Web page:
Correction Won’t Halt Commodities Boom
08/01/2007 12:00 am EST
Eric Roseman, editor of Commodity Trend Alert, thinks the recent selloff is just a correction, and foreign governments’ currency reserves will provide a boost to the bull market in stocks and commodities.
The ongoing subprime scare, compounded by private-equity financing troubles, recently dealt markets a severe blow in a long-overdue global correction.
But I doubt what is transpiring now will dramatically alter the secular bull market in commodities and global stocks; this is another correction in a long series of market hiccups over the last few years.
Private equity has been a big chunk of stock-market volume over the last 12 months. But they’re almost small potatoes compared to the massive liquidity rush coming our way, courtesy of global central banks—namely in Asia—with a few trillion dollars’ worth of reserves now heading into common stocks. That move ultimately will provide an incredible liquidity rush to all markets, including commodities.
So while the deal flow may dry up, the pool of US dollar reserves held by countries such as China, Japan, and the oil-producing nations of the Gulf will rescue global markets—provided central banks don’t tighten too aggressively. And they won’t. The Federal Reserve, the most influential central bank on the planet, stopped raising rates in June 2006; the next move by Ben Bernanke is a rate cut to rescue US housing.
The Baltic Dry index, one of the leading gauges measuring dry-bulk shipping conditions, climbed another 4.4% last week to a record, despite the big plunge in stock-market values worldwide. In a classic monetary squeeze in which global central banks are tightening interest rates, economically sensitive indices like the Baltic Dry Index would normally tank.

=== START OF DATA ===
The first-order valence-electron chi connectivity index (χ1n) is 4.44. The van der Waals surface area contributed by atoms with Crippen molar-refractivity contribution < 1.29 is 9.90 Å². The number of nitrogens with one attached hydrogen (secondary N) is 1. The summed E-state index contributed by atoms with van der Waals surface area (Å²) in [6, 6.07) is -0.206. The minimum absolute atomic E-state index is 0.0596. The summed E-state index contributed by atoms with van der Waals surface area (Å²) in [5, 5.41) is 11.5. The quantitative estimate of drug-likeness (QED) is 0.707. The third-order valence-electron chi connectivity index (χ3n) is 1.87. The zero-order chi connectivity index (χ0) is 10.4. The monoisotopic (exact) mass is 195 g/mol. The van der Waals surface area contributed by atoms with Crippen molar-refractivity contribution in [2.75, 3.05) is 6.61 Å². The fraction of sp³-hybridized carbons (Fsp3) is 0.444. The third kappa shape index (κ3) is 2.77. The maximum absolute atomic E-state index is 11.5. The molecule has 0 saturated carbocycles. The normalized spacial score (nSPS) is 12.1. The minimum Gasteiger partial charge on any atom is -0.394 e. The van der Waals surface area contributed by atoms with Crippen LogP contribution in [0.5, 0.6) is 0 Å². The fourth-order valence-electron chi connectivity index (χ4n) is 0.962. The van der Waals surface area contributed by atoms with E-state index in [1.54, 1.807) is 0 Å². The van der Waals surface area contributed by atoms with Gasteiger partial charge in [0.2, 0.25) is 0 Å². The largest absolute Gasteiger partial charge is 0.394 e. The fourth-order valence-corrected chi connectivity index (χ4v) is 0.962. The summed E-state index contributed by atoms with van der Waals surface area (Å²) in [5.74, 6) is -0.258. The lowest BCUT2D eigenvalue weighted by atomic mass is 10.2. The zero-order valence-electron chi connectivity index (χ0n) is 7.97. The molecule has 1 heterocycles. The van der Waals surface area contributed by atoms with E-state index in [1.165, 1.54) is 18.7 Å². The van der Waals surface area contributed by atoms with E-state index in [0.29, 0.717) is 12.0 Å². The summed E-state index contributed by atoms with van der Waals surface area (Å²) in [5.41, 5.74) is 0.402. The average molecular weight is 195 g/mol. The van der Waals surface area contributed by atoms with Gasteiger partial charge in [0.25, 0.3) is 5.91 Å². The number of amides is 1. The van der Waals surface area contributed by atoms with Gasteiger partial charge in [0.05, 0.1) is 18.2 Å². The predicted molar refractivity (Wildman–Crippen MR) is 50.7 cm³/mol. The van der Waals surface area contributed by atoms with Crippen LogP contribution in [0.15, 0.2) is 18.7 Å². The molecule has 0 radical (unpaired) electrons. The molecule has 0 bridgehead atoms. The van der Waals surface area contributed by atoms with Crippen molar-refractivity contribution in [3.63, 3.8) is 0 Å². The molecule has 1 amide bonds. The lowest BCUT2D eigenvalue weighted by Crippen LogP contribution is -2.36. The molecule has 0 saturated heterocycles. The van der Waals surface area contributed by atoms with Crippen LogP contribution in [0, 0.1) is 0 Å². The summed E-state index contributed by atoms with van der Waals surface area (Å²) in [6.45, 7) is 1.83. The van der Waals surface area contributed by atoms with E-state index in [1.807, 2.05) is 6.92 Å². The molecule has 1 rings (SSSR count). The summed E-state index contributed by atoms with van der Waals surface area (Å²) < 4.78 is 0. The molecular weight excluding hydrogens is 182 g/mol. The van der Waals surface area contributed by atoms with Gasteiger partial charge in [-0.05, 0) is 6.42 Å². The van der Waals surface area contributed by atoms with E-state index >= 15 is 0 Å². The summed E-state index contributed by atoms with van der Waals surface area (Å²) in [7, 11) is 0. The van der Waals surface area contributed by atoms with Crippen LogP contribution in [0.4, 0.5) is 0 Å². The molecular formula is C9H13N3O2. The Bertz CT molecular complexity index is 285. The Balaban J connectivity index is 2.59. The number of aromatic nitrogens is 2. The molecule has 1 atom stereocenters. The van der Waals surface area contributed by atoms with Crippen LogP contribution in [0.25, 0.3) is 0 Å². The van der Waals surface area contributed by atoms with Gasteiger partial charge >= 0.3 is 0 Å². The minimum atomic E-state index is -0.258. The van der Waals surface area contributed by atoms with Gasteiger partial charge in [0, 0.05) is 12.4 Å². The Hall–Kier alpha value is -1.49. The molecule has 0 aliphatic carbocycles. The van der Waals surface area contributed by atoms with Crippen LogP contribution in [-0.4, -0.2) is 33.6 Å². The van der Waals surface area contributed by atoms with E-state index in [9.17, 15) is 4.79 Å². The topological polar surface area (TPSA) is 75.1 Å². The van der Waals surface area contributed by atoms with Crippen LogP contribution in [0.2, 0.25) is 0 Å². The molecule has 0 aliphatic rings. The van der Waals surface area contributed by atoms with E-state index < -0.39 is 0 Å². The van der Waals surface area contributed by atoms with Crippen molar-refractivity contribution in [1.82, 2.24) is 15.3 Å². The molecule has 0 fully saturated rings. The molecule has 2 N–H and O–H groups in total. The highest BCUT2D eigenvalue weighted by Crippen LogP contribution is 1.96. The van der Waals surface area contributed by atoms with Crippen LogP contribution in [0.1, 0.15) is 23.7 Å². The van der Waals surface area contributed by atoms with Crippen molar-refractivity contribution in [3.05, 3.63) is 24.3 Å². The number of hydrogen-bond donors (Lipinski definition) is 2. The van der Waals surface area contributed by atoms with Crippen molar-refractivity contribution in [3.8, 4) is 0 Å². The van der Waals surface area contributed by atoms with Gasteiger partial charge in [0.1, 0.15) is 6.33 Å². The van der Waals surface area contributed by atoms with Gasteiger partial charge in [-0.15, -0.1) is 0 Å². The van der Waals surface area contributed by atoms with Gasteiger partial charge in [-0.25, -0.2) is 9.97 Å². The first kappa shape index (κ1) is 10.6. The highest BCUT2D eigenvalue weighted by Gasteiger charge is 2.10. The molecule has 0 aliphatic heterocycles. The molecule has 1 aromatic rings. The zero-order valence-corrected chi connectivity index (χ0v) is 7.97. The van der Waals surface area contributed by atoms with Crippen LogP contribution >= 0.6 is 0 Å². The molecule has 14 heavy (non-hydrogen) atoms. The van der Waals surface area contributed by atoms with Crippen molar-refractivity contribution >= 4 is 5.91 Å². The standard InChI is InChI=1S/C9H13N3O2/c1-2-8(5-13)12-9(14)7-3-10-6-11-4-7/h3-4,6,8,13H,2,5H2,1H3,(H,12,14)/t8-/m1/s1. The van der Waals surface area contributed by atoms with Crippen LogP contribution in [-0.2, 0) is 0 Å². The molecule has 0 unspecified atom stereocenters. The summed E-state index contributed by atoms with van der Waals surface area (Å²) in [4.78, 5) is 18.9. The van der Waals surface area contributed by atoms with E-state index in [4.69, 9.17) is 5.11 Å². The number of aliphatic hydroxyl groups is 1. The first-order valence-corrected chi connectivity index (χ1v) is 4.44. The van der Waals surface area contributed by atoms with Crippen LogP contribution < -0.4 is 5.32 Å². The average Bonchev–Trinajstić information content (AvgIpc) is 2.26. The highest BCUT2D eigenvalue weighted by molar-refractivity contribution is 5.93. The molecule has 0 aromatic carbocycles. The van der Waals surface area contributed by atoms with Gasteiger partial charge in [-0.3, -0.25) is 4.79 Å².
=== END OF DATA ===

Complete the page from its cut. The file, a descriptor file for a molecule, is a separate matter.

But that’s not happening this month as countries and companies continue to move record amounts of commodities like grains, iron ore, and coal. Global growth remains brisk, and China continues to devour almost every conceivable raw material to fund its booming economy. Even as stock markets plunged 5% last week, the Goldman Sachs Commodity Index posted a net gain as crude oil prices surged to $77 a barrel.
The Baltic Dry index is hitting new highs because global economic growth and cross-border trade is buoyant. Supplies for many bulk commodities, like iron ore and the grains, are declining—that’s not a recipe for falling commodity markets.
The grains remain mixed this summer following a correction last winter. Until a rally materializes for all components of our trades—wheat, soybeans, corn and sugar—we’ll continue to trade sideways. That’s been the case since late February. Right now, wheat is leading the charge higher while soybeans are not far behind. But corn and sugar remain weak, neutralizing returns thus far. Still, compared to just about every other commodity group since 2002—particularly the crazed base metals—the grains are dirt-cheap and at some point will rocket much higher. Buy the Power Shares DB Agriculture Index (AMEX: DBA) up to $27. (The ETF closed above $26 Tuesday.)